Kenyan-turned Bahraini Jebet ran the second fastest ever race, smashing the meeting record and putting up a monstrous World Leading time when she clocked 8:55.29, a few second shy off her own World Record.

The two, Chepkoech and Jebet pulled off from the leading pack early in the race and maintained a two-pronged attack at the Diamond Trophy for most of the contest.

Chepkoech tried to pull away from Jebet at the final lap, but once the two of them stepped on the last water barrier, Jebet sprung up and employed a devastating final kick to win the race.

“It was a great race. I wanted to run this time in London but I wasn’t feeling good. It was three seconds from my personal best but the record is mine. Next year there is a new chance,” Jebet said after the race.

Norah Jeruto was third, knocking off more than 10 seconds off her PB to finish in 9:05.31.  Newly crowned World Champion Emma Coburn of the US finished second in 9:14.81, just ahead of 2015 World Champion Hyvin Kiyeng who clocked 9:14.93.

In the 800m, Caster Semenya once again proved her worth recording a 20th straight win in the two lap-race, powering ahead of Burundi’s Francine Niyonsaba and Kenya’s Margaret Nyairera in a finish that has been way too familiar this season.

Nyairera who missed out on a World Championship medal in London had strode forward in the final 50metres after it seemed she would finish at best in sixth place.

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– Mo Farah winds up in style (IAAF) –

Mo Farah tumbles across the finish line during the first IAAF Diamond League final in Zurich, Switzerland on August 24, 2017. PHOTO/IAAF

Elsewhere, Mo Farah brought his track career to an end in the most fitting fashion, producing a dramatic 5000m victory with a dipping finish.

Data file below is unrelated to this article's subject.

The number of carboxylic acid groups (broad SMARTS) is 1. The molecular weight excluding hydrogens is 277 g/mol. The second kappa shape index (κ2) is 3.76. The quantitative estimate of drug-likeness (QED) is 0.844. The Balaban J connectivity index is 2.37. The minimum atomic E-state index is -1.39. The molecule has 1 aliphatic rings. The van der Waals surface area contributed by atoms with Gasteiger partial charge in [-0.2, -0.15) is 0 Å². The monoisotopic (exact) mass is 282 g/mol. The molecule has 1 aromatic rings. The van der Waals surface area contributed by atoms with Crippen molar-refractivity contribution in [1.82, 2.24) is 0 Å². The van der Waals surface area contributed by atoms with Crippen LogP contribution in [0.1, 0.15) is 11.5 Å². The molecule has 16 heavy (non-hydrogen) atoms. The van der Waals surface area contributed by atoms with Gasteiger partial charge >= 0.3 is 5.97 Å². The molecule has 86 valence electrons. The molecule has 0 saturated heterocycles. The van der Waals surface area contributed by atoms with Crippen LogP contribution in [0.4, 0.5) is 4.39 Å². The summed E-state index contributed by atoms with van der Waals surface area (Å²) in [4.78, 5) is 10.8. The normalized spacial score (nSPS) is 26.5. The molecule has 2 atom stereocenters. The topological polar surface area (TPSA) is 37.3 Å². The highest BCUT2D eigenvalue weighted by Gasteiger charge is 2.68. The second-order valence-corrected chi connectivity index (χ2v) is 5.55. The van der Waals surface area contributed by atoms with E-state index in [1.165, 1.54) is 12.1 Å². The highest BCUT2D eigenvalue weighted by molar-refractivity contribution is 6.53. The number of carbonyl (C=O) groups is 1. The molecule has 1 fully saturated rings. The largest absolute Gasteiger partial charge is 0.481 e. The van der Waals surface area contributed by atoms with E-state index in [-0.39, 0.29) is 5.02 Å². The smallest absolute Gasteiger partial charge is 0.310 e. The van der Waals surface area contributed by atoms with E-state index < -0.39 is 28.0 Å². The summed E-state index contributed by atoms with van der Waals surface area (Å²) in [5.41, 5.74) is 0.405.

It was classic Farah and couldn’t have been scripted better, a performance athletics fans around the world have come to expect from the two-time double Olympic and world champion, with the Briton emerging triumphant from a scrappy homestretch brawl that left a small pile of bodies on the ground in his wake.

Biding his time near the middle of the pack in the early stages, Farah worked his way to the front with about 1400 meters remaining, taking turns at the lead with Canada’s Mohammed Ahmed.

He positioned himself in front at the bell with Ethiopians Muktar Edris, the world champion, and Yomif Kejelcha shadowing him closely.

Paul Chelimo of the US joined the melee over the final half lap, turning the race into a four-man skirmish over the final 200 meters.

Britain’s Mo Farah celebrates after winning the men’s 5000m event during the IAAF Diamond League Athletics Weltklasse meeting in Zurich on August 24, 2017

Farah fought valiantly down the final straight, fighting off or charging back every move his opponents threw his way. Sprinting towards the line, eyeballs out and grimacing, he held firm, even in the blanket finish, to take the win in 13:06.05, just 0.04 ahead of Edris and Chelimo, who was later disqualified for obstruction.

“It was important to go out with a victory,” Farah told the crowd, who were still on their feet clapping and paying tribute, several minutes after the race. “It’s every athlete’s dream to go out this way.”